I saw a post with photo that showed flat washers thick enuff that they had to be tapped between coils when the hood was up to keep the spaces open lowering the hood somewhat let the extended springs off the hook so to speak.

Edited by 2carb40 (see edit history)
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  • 1 month later...

Some more updates on the parts car.  I am making progress, just not at the pace I'd like to go.  I finally was able to access the under seat heater and I was pleasantly surprised by it's condition.20210407_165841.jpg.f723964a4f5bf686d664f36786912865.jpg20210408_185422.jpg.97b2a959eaa8536cc71af175627f0e95.jpgThe heater core is actually in better shape than the one from my main car.20210408_185427.jpg.24061fc73152dca67ec3d6447bf1330d.jpgI also found a couple of small documents underneath the front seat.20210407_165941.jpg.97f147e2ee3dcd03c9029213c74d7747.jpg20210407_165951.jpg.48250873535c96bb35bb535b38552c4b.jpgOne looks like a time card from someone's job and then an inspection form.  Looks like this car spent most of it's life in Elizabeth City, NC.  Also, I got the transmission out and placed on it's roller.20210412_165814.jpg.902bec790be29d62ac87dca3896c33b0.jpg20210412_165825.jpg.b81efca6267d923e22729f4845e4f0b2.jpgGot the steering column off with a bit of trail and error, and a little help from my friends here on this forum.20210508_211629.jpg.2b515bfac8abbbd720f7342ecf155313.jpgAnd finally, I was able to remove the steering gear assembly.20210511_183351.jpg.34788a0d74375c4d2c5e3bcd7ae189fd.jpg20210511_183403.jpg.95cbe3fd6acf43cdaf3962752faf1777.jpg20210511_183422.jpg.252e507cc1e9c1e3d51e17092ae3cb36.jpgThat Pittman arm is a huge "B" to get off.  The car is getting close to being finished.  I can't wait to make some room in the workshop and get started back on the main car.

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Rear bumper off and wiring harness removed.20210514_164118.jpg.31e7b09f718b1f2504998978cf316337.jpg20210512_171950.jpg.82fe289ed8606c9032f2af3b1ad1fb88.jpgI also took a trial run at lifting the body off of the frame.  Everything worked pretty smoothly.  Much easier than I thought.  Just need to remove the 2 rear doors and the body will be ready to come off.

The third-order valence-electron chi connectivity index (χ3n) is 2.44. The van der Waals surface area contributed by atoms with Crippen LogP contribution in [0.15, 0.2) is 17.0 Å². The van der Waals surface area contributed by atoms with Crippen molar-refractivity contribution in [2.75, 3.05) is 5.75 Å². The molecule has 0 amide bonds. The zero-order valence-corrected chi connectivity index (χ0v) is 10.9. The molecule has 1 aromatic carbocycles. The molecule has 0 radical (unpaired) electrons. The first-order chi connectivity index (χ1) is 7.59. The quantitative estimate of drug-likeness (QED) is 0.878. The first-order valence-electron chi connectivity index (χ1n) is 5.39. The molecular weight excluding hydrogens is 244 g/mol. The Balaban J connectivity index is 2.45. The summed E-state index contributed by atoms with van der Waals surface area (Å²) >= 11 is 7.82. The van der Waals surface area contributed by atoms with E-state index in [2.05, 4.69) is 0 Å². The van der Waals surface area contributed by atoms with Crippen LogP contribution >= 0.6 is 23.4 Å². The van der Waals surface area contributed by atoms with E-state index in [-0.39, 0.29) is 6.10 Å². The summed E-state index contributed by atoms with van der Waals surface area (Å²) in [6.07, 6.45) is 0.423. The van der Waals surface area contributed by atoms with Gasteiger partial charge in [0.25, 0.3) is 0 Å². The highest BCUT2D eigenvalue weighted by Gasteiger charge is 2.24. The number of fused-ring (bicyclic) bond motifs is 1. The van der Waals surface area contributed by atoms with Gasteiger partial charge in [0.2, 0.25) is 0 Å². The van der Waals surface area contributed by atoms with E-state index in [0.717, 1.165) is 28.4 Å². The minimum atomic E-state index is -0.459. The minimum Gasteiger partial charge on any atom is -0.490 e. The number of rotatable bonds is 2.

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Major step taken today.  Got the rest of the doors off and was ready to remove body from frame.20210515_181437.jpg.2c257045e47065c8351e95e9e0c2443d.jpgDon't know if I will ever need these, but retained them anyway.20210515_162242.jpg.f77f20515188bbb3317aa527e377dba5.jpgI don't have a car lift yet, so I had to improvise with what I had...some old school jacks, a couple of work horses and 2 x 4's.  Don't laugh.20210515_201806.jpg.ed040b6d217b18d81f06d8be548c7ce8.jpgI was extremely careful, but almost dropped it.  Regained stability and cleared it from the frame. 20210515_202240.jpg.e5db2a01c55a28869535f66bf2c567ce.jpgI knew that a decent gust of wind would knock the body down, so I went ahead and started to lower it back to the ground.  I lowered the back end with no problem.  Then when I tried to lower the front end, the body fell straight to the ground.  No worries.  It's getting scrapped anyway.  However, I will definitely NOT use this method on my main car.  Now I need to tear down the frame. 20210515_210640.jpg.8b32ed93950bf1e6eda69211e7eaa990.jpg